Modern residences are more energy efficient than ever. While this is ideal for keeping your utility costs small, it’s not so good for getting enough fresh air inside.
Newer houses are tightly sealed, which shows they don’t “breathe” like older houses can. Consequently, your residence can begin to smell stale, feel too humid or have troubles with condensation. If you have allergy or asthma sufferers in your household, they could experience increasing symptoms.
Fortunately, it’s not complicated to enhance the ventilation in your home in Cambridge. Most of the options that we’ll talk about soon are uncomplicated and inexpensive.
1. Open Windows and Screened Doors
This is the fastest way to get fresh air into your home during moderate temperatures. But it’s important to be aware this usually isn’t a year-round possibility and can cause problems if someone in your home has seasonal allergies. If so, you shouldn’t open windows during the early morning. That’s when the pollen counts are the worst, according to Mayo Clinic. You also shouldn’t open them during dry, windy weather, because the weather can aggravate allergies.
2. Use Exhaust Fans in Your Kitchen and Bathrooms
Running these fans draws out stale air, excess moisture, odors and other indoor pollutants. They’re also reasonable to run. An exhaust fan costs about $7-$15 annually in electricity if you were to keep it on 24/7, according to the Center for Energy and the Environment (CEE).
If you’re interested in doing this, the CEE suggests looking for an ENERGY STAR® ventilation fan that delivers quiet, constant operation. These fans usually are equipped with a sensor that will turn them on automatically when humidity is too elevated, so you won’t have to remember to turn it on or off.
However, it’s crucial to note that an exhaust fan can negatively impact your residence’s temperature, since it’s getting rid of air that you’ve already heated or cooled.
3. Keep Your Home’s Humidity Regulated
The best humidity level for your home is between 30–50%, according to Mayo Clinic. While the correct concentration of humidity won’t increase ventilation, it can enhance your residence’s indoor air quality and keep your home comfy at a more energy-efficient temperature.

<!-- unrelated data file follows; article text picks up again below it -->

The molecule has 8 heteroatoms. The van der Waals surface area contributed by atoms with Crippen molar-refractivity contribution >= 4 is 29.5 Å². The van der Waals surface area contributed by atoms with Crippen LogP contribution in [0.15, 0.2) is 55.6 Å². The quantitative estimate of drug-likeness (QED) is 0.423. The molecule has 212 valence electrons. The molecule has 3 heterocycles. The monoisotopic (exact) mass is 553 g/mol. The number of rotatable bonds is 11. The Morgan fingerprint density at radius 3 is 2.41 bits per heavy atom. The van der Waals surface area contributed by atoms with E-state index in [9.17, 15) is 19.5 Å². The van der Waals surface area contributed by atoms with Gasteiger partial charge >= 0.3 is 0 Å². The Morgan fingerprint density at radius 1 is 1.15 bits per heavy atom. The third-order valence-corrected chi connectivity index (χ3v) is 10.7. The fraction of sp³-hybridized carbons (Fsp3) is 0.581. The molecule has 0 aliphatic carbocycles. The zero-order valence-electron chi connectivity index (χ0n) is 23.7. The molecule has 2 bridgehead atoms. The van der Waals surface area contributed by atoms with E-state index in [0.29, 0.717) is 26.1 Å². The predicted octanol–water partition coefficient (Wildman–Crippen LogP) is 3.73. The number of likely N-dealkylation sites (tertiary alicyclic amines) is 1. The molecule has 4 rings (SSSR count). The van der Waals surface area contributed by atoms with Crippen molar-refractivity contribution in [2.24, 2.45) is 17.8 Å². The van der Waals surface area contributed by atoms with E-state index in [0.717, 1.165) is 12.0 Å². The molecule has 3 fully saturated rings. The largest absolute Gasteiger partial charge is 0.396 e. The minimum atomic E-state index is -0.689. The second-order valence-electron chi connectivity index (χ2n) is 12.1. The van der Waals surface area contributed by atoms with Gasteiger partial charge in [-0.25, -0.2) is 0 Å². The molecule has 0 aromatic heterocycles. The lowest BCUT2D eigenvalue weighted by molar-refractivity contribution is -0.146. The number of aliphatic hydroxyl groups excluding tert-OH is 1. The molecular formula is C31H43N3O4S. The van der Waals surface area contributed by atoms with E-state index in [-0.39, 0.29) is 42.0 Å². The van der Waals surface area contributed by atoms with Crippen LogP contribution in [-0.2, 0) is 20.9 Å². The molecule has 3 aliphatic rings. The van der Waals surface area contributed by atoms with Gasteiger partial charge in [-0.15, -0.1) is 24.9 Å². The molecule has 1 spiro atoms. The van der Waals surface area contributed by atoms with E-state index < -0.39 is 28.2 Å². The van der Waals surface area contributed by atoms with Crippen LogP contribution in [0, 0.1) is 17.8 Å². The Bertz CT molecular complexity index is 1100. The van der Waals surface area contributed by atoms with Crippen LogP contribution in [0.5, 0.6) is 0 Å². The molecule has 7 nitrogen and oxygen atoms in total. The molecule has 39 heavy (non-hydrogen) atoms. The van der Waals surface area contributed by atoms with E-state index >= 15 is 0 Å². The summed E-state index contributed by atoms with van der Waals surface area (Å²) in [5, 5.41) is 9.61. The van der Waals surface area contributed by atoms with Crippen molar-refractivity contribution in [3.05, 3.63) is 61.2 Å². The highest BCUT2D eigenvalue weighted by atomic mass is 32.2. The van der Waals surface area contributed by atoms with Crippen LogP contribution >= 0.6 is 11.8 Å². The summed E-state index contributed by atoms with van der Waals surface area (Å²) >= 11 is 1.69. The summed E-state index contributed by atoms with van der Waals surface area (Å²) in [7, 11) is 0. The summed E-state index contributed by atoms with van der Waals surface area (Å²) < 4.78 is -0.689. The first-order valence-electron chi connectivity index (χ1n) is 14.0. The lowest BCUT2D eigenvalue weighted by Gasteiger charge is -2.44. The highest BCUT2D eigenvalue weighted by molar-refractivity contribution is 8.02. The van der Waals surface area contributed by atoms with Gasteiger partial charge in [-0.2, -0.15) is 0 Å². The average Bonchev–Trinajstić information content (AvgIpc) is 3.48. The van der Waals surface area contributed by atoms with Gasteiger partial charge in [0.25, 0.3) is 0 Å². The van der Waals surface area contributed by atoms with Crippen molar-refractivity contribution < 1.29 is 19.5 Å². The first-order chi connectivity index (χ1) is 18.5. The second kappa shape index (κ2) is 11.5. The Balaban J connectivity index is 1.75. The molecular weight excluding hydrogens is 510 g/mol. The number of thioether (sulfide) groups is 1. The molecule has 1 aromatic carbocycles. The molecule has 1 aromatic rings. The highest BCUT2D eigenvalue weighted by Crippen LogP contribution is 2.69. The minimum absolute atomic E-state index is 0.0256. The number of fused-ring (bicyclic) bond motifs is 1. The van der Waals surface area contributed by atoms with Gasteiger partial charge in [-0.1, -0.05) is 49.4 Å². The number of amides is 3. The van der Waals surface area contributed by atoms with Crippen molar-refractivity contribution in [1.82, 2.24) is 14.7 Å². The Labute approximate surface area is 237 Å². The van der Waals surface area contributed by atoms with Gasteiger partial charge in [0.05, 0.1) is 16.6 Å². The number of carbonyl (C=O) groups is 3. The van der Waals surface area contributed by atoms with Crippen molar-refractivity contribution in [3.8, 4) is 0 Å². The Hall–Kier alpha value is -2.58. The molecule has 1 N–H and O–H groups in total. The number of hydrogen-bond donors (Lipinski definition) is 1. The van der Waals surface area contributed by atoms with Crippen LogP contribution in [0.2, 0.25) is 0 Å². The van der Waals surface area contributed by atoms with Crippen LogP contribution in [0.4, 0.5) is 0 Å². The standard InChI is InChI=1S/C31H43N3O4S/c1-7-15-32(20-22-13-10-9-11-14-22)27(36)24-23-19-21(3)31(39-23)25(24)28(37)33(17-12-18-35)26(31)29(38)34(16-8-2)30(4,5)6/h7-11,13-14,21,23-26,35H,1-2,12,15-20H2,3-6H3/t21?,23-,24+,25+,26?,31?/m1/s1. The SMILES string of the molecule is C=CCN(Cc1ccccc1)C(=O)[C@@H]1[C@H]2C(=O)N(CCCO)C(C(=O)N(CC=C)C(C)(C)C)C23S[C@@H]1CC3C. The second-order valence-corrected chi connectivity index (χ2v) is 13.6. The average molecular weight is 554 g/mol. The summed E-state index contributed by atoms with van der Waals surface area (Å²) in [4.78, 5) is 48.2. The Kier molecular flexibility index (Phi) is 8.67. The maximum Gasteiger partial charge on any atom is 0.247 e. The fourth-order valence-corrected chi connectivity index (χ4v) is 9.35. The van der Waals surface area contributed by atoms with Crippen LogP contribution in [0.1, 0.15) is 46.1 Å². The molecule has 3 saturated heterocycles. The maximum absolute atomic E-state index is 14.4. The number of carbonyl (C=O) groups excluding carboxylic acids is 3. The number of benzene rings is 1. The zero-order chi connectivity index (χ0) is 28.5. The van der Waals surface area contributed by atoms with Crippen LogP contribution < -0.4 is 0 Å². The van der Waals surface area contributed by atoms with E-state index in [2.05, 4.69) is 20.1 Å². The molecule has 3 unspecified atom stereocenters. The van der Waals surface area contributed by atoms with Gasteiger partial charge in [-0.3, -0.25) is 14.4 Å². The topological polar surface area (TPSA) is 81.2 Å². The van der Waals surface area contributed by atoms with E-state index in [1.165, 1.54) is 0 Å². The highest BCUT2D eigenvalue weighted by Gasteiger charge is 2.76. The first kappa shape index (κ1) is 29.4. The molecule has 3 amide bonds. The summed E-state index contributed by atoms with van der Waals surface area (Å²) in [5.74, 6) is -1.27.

If the humidity is too low, you may suffer from dry skin, a scratchy throat or itchy eyes. Dry air can also influence wood flooring and furnishings in your home, causing them to split. In contrast, humidity that’s too elevated can make air seem stale or stuffy. It can also lead to mold and mildew growth and irritate allergies or asthma.
The smartest way to keep humidity regulated is with a whole-home solution. We sell humidifiers and dehumidifiers that work with your heating and cooling system. You don’t need to lug an inefficient portable system across your house, spilling water as you go.
It’s also crucial to know an accurate humidity concentration can also make air more pleasant at an energy-efficient setting, helping you pay less on utility bills.
4. Get a Ventilation System
Getting a mechanical ventilation system is one of the top ways to introduce more fresh air into your house throughout the year. There are two different kinds—heat recovery ventilation (HRV) and energy recovery ventilation (ERV). These systems continuously eliminate stuffy indoor air and replace it with fresh outdoor air.
HRV is good for chilly climates, since it retains the heat from the indoor air it lets out. ERV is great for warm areas, because it draws out warmth and moisture from your air. Some locations can benefit from both systems, so check with our Pliescott HVAC Services LLC ventilation pros about what’s ideal for your Cambridge residence.
If musty or lingering odors are trouble in your residence, you can also install a whole-house air purification system. These systems offer an extra level of filtration, which can also help with lowering pet dander, allergens and bacteria in your house.
Our ventilation experts are here to help you select the ideal solution for your residence. Contact us at 410-228-4822 now for a free, no-obligation home comfort assessment. We’ll look at your present equipment and learn about your needs before offering our recommendations on the right options to increase ventilation in your home.